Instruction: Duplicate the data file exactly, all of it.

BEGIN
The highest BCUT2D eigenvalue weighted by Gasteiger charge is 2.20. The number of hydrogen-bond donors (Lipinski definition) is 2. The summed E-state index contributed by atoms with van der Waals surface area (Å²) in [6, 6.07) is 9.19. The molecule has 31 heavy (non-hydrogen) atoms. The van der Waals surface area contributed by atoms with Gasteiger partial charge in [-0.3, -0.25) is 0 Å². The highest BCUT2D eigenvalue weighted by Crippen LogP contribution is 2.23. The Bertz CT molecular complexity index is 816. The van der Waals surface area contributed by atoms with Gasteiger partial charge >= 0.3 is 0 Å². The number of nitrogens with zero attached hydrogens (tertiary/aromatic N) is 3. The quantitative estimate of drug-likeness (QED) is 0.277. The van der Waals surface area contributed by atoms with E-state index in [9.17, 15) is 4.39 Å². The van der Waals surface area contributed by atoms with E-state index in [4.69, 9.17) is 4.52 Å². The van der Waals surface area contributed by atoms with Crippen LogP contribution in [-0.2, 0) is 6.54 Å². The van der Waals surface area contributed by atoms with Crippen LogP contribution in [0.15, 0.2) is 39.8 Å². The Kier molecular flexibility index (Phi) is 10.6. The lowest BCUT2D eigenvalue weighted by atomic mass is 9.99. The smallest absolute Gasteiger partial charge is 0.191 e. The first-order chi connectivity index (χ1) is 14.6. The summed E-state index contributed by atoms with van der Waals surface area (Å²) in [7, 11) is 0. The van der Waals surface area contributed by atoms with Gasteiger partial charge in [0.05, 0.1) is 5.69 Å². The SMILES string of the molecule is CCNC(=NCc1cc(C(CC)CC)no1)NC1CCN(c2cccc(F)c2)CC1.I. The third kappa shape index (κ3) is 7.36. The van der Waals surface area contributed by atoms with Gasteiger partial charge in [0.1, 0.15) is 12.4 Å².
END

The highest BCUT2D eigenvalue weighted by Gasteiger charge is 2.20. The number of hydrogen-bond donors (Lipinski definition) is 2. The summed E-state index contributed by atoms with van der Waals surface area (Å²) in [6, 6.07) is 9.19. The molecule has 31 heavy (non-hydrogen) atoms. The van der Waals surface area contributed by atoms with Gasteiger partial charge in [-0.3, -0.25) is 0 Å². The highest BCUT2D eigenvalue weighted by Crippen LogP contribution is 2.23. The Bertz CT molecular complexity index is 816. The van der Waals surface area contributed by atoms with Gasteiger partial charge >= 0.3 is 0 Å². The number of nitrogens with zero attached hydrogens (tertiary/aromatic N) is 3. The quantitative estimate of drug-likeness (QED) is 0.277. The van der Waals surface area contributed by atoms with E-state index in [9.17, 15) is 4.39 Å². The van der Waals surface area contributed by atoms with E-state index in [4.69, 9.17) is 4.52 Å². The van der Waals surface area contributed by atoms with Crippen LogP contribution in [-0.2, 0) is 6.54 Å². The van der Waals surface area contributed by atoms with Crippen LogP contribution in [0.15, 0.2) is 39.8 Å². The Kier molecular flexibility index (Phi) is 10.6. The lowest BCUT2D eigenvalue weighted by atomic mass is 9.99. The smallest absolute Gasteiger partial charge is 0.191 e. The first-order chi connectivity index (χ1) is 14.6. The summed E-state index contributed by atoms with van der Waals surface area (Å²) in [7, 11) is 0. The van der Waals surface area contributed by atoms with Gasteiger partial charge in [0.05, 0.1) is 5.69 Å². The SMILES string of the molecule is CCNC(=NCc1cc(C(CC)CC)no1)NC1CCN(c2cccc(F)c2)CC1.I. The third kappa shape index (κ3) is 7.36. The van der Waals surface area contributed by atoms with Gasteiger partial charge in [0.1, 0.15) is 12.4 Å².